4 Exercise Ideas for Beginner Clients You Can Suggest After Fitness and Health SchoolJune 28, 2019
When working with beginner clients in the fitness industry, it’s important to use exercises that set a strong foundation of confidence, technique, and enjoyment, while keeping your clients safe. You may be their first introduction to exercise, or they may have come to you after feeling uncomfortable, alienated, or discouraged when trying to exercise on their own. Each individual has different preferences, so it’s important to have some alternatives in mind to give them variety and adapt to all tastes and skill levels.
Read on for a few ideas that you can suggest to beginners to have them sweating with a smile!
Target the Transverse Abdominis in Beginner Clients for Core Stability
Core training is essential for posture, stability, mobility, and resistance to injury. Many beginners make the mistake of training only the rectus abdominis, or the superficial, “6-pack” muscles, with exercises like curl-ups and leg raises. Not only are these isolated exercises alone unlikely to produce a 6-pack, but they also neglect a more important area for strength training.
As you may know from your anatomy training in fitness consultant courses, the transverse abdominis is the deepest, most crucial layer of abdominal muscles. It provides spinal stability in the thoracic region, pelvic stability, and allows for functional movements, like squatting and pushing. To target the transverse abdominis, planks and hollow holds are most effective. These are isometric, or static, exercises, so they require less range of motion (ROM) and coordination—great for beginners.
Planks are excellent for targeting the transverse abdominis, giving clients core stability
Closed Kinetic Chain Exercises for ADLs After Fitness and Health School
Open kinetic chain exercises allow the distal part of a limb (a hand or foot) to move freely in space, for example in a bicep curl or a leg extension. Closed kinetic chain exercises have distal parts of limbs fixed against a floor, wall or other point. These exercises recruit more joints and muscles and are more applicable to a client’s Activities of Daily Life (ADLs).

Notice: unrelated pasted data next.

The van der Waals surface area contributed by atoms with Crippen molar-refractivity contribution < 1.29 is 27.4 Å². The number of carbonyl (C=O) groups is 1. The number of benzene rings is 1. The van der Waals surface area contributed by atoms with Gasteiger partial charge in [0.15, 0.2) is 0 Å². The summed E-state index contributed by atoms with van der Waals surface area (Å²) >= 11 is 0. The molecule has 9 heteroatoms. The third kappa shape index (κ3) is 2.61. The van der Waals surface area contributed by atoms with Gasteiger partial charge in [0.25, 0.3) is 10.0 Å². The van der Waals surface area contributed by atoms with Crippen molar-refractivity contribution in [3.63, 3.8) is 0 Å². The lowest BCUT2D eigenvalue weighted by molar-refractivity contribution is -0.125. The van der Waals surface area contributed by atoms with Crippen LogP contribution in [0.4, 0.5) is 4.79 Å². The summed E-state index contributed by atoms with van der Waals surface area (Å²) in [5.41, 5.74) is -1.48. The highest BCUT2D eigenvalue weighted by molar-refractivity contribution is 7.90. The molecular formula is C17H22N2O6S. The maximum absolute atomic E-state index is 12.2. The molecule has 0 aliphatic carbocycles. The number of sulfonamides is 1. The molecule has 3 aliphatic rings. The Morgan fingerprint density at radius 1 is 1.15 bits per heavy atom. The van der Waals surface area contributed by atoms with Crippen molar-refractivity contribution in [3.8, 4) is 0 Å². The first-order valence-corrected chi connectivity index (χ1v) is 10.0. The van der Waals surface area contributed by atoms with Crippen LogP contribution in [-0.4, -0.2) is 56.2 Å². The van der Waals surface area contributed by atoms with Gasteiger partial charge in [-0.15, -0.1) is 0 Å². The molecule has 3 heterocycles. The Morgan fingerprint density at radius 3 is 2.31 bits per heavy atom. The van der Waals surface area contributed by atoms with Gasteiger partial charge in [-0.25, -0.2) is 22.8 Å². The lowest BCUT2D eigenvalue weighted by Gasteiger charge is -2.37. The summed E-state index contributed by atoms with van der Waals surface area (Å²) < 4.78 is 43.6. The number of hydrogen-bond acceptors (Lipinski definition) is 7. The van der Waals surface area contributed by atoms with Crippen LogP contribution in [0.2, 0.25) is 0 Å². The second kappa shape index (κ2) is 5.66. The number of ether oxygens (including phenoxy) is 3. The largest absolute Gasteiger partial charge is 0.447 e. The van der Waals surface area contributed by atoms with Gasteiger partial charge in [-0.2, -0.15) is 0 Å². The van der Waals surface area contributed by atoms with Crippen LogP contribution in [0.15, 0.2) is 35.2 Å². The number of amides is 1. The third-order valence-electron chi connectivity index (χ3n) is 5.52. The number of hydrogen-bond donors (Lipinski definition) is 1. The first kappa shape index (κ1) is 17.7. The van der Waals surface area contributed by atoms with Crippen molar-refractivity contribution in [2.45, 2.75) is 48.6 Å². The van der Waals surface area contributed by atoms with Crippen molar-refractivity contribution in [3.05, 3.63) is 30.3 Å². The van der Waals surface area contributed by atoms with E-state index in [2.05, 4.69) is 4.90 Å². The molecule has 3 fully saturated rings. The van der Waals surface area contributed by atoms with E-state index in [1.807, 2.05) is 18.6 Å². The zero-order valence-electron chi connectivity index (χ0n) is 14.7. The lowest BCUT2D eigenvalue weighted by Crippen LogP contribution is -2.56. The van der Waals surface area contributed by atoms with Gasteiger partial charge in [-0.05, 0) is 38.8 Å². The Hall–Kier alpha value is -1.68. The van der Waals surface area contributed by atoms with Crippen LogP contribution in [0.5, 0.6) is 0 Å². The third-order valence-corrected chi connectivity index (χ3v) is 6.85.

Beginner clients should be doing closed chain exercises, as there are less shearing forces at the joints than with open chain. They promote joint stability and are functional (applying to daily movements) as opposed to sport-specific. Foundational exercises like bodyweight squats or wall push-ups will help clients learn and perfect techniques that will apply to progressions in their programs as they gain strength and coordination.
The bodyweight squat is a closed chain kinetic exercise that leaves feet fixed to the floor
Grads of Fitness Consultant Courses Can Be Creative with Cardio
Beginner clients should generally be doing cardio within a 55%-64% range of their Heart Rate Max. You of course can’t expect a beginner to be sprinting along an obstacle course the first day they train. Walking, swimming, stationary biking, and other gentler activities will allow them to elevate their heart rate without getting injured, burnt out, or discouraged.
Hill walking uses incline to add resistance to cardio, getting a client to the desired intensity without increasing speed. For clients who are new to exercise, having them walk with resistance is a great way to start. This can be done outside, or indoors on a treadmill with an incline option. This is also a safe way to teach clients how to use a treadmill.
Slow Dynamic Stretching Will Improve a Client’s Technique and ADLs
Flexibility training is often neglected by people who work out without professional guidance. You may know even before starting fitness and health school that it is a crucial part of fitness and helps with ROM, mobility, posture, and bloodflow, affecting clients both in and out of the gym. Dynamic (moving) stretching is safer than static stretching when a client isn’t warmed up.
Beginner clients should be stretching 4-7 days a week and multiple times throughout their day. Slow dynamic stretching can be used both during warm-up and cool-down, and is gentler than regular dynamic stretching (by using a 4-6 second count instead of a 1-2 second count).
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